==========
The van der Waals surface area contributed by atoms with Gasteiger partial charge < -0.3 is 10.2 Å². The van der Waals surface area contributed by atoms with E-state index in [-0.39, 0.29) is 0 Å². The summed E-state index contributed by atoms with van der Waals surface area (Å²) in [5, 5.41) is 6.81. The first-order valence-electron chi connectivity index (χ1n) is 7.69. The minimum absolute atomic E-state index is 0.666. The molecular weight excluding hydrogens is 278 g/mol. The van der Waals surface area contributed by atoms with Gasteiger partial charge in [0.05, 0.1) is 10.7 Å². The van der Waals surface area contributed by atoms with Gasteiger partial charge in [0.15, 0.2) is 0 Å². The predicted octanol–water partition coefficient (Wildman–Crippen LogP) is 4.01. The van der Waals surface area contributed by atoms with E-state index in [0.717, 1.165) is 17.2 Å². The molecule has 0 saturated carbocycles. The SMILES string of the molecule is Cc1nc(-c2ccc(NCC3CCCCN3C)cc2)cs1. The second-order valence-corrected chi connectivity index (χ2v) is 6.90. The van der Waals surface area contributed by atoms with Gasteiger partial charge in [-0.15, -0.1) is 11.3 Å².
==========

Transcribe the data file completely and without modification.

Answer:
The van der Waals surface area contributed by atoms with Gasteiger partial charge < -0.3 is 10.2 Å². The van der Waals surface area contributed by atoms with E-state index in [-0.39, 0.29) is 0 Å². The summed E-state index contributed by atoms with van der Waals surface area (Å²) in [5, 5.41) is 6.81. The first-order valence-electron chi connectivity index (χ1n) is 7.69. The minimum absolute atomic E-state index is 0.666. The molecular weight excluding hydrogens is 278 g/mol. The van der Waals surface area contributed by atoms with Gasteiger partial charge in [0.05, 0.1) is 10.7 Å². The van der Waals surface area contributed by atoms with Gasteiger partial charge in [0.15, 0.2) is 0 Å². The predicted octanol–water partition coefficient (Wildman–Crippen LogP) is 4.01. The van der Waals surface area contributed by atoms with E-state index in [0.717, 1.165) is 17.2 Å². The molecule has 0 saturated carbocycles. The SMILES string of the molecule is Cc1nc(-c2ccc(NCC3CCCCN3C)cc2)cs1. The second-order valence-corrected chi connectivity index (χ2v) is 6.90. The van der Waals surface area contributed by atoms with Gasteiger partial charge in [-0.15, -0.1) is 11.3 Å².